Stand Up Straight Posture is especially important for breathing. Being upright enhances the rhythmic movement between the diaphragm and ribs. Hold yourself straight. Shoulders back. Feel the power of your breath.
Think Reassuring Thoughts While Breathing With each breath, think soothing thoughts (“I am inhaling calm”). With each exhalation, imagine that you are expelling your fears and worries (“I am exhaling worry”).
Abdominal Breathing Breathe through your stomach. Start by inflating your belly by inhaling, as if to fill it with air, then swell your chest; as you exhale, first “empty” your stomach, then your chest.
Balanced Breathing At the end of each inhalation, pause briefly while slowly counting “1, 2, 3”. Hold the air in. Then slowly exhale counting “1, 2, 3”.
One of my favourite things to do as a professor is to stay after class and talk to students. They look at the world in a very unique way. Motivating me to think about psychology at a whole different level.
Especially when it comes to FOMO and happiness:
FOMO is an acronym for fear of missing out, which is a feeling of anxiety that manifests itself in various ways, from a brief pang of envy to more intense feelings of self-doubt or inadequacy. Source: Macmillan Dictionary
In the video below I share the insightful questions my psychology students asked about social comparison and happiness today. Each question underscoring the famous quote:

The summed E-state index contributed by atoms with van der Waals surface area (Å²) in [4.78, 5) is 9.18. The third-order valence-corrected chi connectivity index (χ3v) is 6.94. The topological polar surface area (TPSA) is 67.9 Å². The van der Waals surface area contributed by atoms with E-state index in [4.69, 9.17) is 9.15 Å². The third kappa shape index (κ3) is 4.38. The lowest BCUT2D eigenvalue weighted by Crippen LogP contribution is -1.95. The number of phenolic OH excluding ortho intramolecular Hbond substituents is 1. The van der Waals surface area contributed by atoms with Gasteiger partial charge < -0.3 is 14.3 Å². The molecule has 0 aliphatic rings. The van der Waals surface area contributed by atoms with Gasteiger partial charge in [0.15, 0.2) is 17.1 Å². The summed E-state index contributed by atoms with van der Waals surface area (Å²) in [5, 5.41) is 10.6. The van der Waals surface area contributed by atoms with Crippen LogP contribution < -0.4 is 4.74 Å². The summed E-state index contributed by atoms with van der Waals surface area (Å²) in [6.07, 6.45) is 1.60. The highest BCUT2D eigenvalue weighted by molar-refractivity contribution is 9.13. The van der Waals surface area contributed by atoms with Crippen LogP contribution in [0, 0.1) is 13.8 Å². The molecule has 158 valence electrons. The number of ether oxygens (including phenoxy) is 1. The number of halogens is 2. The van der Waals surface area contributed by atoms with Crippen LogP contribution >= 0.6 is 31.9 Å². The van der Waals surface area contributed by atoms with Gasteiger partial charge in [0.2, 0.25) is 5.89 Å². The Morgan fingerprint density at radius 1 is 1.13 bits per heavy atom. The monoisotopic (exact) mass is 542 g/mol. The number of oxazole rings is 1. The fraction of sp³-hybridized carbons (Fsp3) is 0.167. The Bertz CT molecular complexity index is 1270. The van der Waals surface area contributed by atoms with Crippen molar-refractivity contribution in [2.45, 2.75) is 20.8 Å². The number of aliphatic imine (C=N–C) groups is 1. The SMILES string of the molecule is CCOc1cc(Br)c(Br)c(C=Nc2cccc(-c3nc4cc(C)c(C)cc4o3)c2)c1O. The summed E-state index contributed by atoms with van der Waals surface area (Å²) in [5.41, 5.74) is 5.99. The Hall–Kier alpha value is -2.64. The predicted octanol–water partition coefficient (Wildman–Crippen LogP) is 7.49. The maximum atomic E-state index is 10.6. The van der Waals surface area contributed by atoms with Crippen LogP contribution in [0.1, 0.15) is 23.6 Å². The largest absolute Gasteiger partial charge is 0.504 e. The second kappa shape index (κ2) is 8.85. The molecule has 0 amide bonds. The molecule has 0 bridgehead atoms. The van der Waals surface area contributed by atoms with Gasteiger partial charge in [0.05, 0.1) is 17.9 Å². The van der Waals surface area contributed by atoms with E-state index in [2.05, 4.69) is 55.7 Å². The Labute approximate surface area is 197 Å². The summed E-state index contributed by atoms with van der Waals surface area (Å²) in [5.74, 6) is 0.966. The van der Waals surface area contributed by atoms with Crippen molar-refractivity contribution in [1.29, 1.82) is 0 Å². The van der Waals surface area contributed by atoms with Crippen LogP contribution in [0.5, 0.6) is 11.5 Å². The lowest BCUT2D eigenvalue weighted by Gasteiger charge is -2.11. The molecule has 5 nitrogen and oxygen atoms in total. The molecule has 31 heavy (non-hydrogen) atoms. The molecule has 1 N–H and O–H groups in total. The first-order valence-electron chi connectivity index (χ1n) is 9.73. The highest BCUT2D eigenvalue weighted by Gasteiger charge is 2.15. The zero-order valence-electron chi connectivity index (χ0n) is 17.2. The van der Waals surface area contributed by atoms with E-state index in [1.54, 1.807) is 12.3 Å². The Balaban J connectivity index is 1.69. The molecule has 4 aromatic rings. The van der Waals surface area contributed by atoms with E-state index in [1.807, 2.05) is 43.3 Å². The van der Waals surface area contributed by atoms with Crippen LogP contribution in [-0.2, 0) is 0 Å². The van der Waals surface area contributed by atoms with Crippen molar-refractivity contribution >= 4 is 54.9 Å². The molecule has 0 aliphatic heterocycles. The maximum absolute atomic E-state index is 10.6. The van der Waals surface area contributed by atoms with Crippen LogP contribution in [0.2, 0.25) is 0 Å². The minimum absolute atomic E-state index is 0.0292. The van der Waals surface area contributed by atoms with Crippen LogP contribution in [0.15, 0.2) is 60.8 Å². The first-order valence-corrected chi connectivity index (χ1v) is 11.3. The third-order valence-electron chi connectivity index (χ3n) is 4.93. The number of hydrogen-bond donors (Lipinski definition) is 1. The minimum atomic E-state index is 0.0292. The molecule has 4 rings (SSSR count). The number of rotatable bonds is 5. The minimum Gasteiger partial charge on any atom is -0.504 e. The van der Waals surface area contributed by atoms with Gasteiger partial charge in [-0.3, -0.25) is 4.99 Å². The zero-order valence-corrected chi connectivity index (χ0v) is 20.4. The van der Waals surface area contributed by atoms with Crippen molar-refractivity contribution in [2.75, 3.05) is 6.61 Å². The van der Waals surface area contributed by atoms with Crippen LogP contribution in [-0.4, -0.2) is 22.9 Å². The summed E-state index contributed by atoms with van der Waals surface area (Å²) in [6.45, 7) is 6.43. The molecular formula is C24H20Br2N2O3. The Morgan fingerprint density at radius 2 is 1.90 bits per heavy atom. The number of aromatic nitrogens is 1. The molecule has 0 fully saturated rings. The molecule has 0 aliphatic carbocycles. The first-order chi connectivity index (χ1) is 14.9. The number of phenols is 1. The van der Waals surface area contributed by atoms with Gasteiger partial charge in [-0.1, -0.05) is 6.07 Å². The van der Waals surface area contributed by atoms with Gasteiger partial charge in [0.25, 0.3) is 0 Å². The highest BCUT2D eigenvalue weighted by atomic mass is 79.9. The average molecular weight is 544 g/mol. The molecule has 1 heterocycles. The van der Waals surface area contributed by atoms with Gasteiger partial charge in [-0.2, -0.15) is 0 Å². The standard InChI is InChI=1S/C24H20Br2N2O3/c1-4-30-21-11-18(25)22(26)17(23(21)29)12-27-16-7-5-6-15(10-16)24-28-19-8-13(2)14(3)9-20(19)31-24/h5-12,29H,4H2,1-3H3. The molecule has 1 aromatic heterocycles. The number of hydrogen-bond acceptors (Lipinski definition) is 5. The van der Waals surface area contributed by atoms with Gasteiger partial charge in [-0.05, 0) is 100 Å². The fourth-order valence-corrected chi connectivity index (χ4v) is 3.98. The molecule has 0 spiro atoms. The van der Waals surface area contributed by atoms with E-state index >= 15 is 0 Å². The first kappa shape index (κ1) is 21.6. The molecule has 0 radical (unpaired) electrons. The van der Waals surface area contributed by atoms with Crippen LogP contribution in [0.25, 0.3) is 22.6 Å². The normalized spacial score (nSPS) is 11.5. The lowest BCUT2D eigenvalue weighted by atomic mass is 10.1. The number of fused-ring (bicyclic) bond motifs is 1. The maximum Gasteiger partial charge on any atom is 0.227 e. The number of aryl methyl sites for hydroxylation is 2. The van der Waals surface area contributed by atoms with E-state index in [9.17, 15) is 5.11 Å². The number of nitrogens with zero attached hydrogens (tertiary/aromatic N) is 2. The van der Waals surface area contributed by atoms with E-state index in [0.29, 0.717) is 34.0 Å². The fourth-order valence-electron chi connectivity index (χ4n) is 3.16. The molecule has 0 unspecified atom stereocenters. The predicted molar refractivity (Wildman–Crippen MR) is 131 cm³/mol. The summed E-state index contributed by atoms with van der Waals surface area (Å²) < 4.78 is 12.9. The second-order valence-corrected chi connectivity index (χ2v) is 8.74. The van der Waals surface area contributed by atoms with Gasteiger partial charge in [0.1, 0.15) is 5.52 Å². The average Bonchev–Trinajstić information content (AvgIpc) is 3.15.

“Comparison is the thief of joy.”
Happiness, FOMO, and Social Comparison
FOMO and “measuring happiness” against each other’s’s lowlight reel (difficult times) and highlight reel (celebratory times) was also an active discussion on social media
What brings you joy on a Saturday morning, Friday night, or Tuesday afternoon?
From my experience, it’s never the time, the day, or the month that brings good vibes.It’s how we feel on the inside.So why wait another minute for happy hour. Create the life you want wherever you are. 😊😊
My husband and I met 17 years ago today on June 1, 2002. And I couldn’t imagine a better way to celebrate our happy hours together than with this little blog post. May your month of June overflow with love and joy too!
Even though we often have little control over the “outside forces” in our lives, we can always make a positive difference – from the inside out.
Start here. Right here. Right now. Be still. Breathe in gratitude. Be thankful for this very moment. Start small. Notice your passing thoughts. Let go.
Notice the exact time it is right now. Say today’s date out loud. Look up at the sky. Wink at the clouds. Stomp your feet on the floor. Smile with gusto.
Slowly bring yourself back to this moment.